Kate has always been the good girl. Too good, according to some people at school—although they have no idea the guilty secret she carries. But this summer, everything is different…

This summer she’s a counselor at Cumberland Creek summer camp, and she wants to put the past behind her. This summer Matt is back as a counselor too. He’s the first guy she ever kissed, and he’s gone from a geeky songwriter who loved The Hardy Boys to a buff lifeguard who loves to flirt…with her.

Kate used to think the world was black and white, right and wrong. Turns out, life isn’t that easy…

Out now (excerpt)


13501633Seanan McGuire‘s MIDNIGHT BLUE-LIGHT SPECIAL (UF): So I didn’t quite love the first InCryptid novel, but this is Seanan McGuire.  I’m giving this series another go.

Cryptid, noun:
1. Any creature whose existence has been suggested but not proven scientifically. Term officially coined by cryptozoologist John E. Wall in 1983.
2. That thing that’s getting ready to eat your head.
3. See also: “monster.”

The Price family has spent generations studying the monsters of the world, working to protect them from humanity–and humanity from them. Enter Verity Price. Despite being trained from birth as a cryptozoologist, she’d rather dance a tango than tangle with a demon, and when her work with the cryptid community took her to Manhattan, she thought she would finally be free to pursue competition-level dance in earnest. It didn’t quite work out that way…

But now, with the snake cult that was killing virgins all over Manhattan finally taken care of, Verity is ready to settle down for some serious ballroom dancing—until her on-again, off-again, semi-boyfriend Dominic De Luca, a member of the monster-hunting Covenant of St. George, informs her that the Covenant is on their way to assess the city’s readiness for a cryptid purge. With everything and everyone she loves on the line, there’s no way Verity can take that lying down.

Alliances will be tested, allies will be questioned, lives will be lost, and the talking mice in Verity’s apartment will immortalize everything as holy writ–assuming there’s anyone left standing when all is said and done. It’s a midnight blue-light special, and the sale of the day is on betrayal, deceit…and carnage.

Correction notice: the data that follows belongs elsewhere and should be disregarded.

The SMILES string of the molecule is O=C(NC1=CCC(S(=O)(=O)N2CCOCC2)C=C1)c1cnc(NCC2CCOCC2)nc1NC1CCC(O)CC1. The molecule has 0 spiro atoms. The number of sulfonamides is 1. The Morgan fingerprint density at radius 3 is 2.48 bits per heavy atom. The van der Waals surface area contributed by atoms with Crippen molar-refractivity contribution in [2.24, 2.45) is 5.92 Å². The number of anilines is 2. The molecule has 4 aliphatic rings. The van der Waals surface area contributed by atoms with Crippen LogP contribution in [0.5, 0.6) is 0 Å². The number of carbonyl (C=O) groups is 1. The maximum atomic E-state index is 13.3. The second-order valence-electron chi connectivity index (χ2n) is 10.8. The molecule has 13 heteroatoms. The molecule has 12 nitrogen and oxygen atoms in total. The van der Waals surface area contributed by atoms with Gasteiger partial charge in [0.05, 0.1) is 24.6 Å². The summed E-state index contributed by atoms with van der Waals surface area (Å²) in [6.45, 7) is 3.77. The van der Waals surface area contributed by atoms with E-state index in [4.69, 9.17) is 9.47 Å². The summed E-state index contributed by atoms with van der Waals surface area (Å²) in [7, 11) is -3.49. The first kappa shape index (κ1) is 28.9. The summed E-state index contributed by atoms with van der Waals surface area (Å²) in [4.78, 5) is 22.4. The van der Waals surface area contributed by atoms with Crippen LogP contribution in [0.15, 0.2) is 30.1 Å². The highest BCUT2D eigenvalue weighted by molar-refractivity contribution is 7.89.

Out March 5 (excerpt)


13414149QUEEN VICTORIA’S BOOK OF SPELLS, edited by Ellen Datlow and Terri Windling (YA fantasy): The subtitle is An Anthology of Gaslamp Fantasy, which just intrigues me.

“Gaslamp Fantasy,” or historical fantasy set in a magical version of the nineteenth century, has long been popular with readers and writers alike. A number of wonderful fantasy novels, including Stardust by Neil Gaiman, Jonathan Strange and Mr Norrell by Susanna Clarke, and The Prestige by Christopher Priest, owe their inspiration to works by nineteenth-century writers ranging from Jane Austen, the Brontës, and George Meredith to Charles Dickens, Anthony Trollope, and William Morris. And, of course, the entire steampunk genre and subculture owes more than a little to literature inspired by this period.

Queen Victoria’s Book of Spells is an anthology for everyone who loves these works of neo-Victorian fiction, and wishes to explore the wide variety of ways that modern fantasists are using nineteenth-century settings, characters, and themes. These approaches stretch from steampunk fiction to the Austen-and-Trollope inspired works that some critics call Fantasy of Manners, all of which fit under the larger umbrella of Gaslamp Fantasy. The result is eighteen stories by experts from the fantasy, horror, mainstream, and young adult fields, including both bestselling writers and exciting new talents such as Elizabeth Bear, James Blaylock, Jeffrey Ford, Ellen Kushner, Tanith Lee, Gregory Maguire, Delia Sherman, and Catherynne M. Valente, who present a bewitching vision of a nineteenth century invested (or cursed!)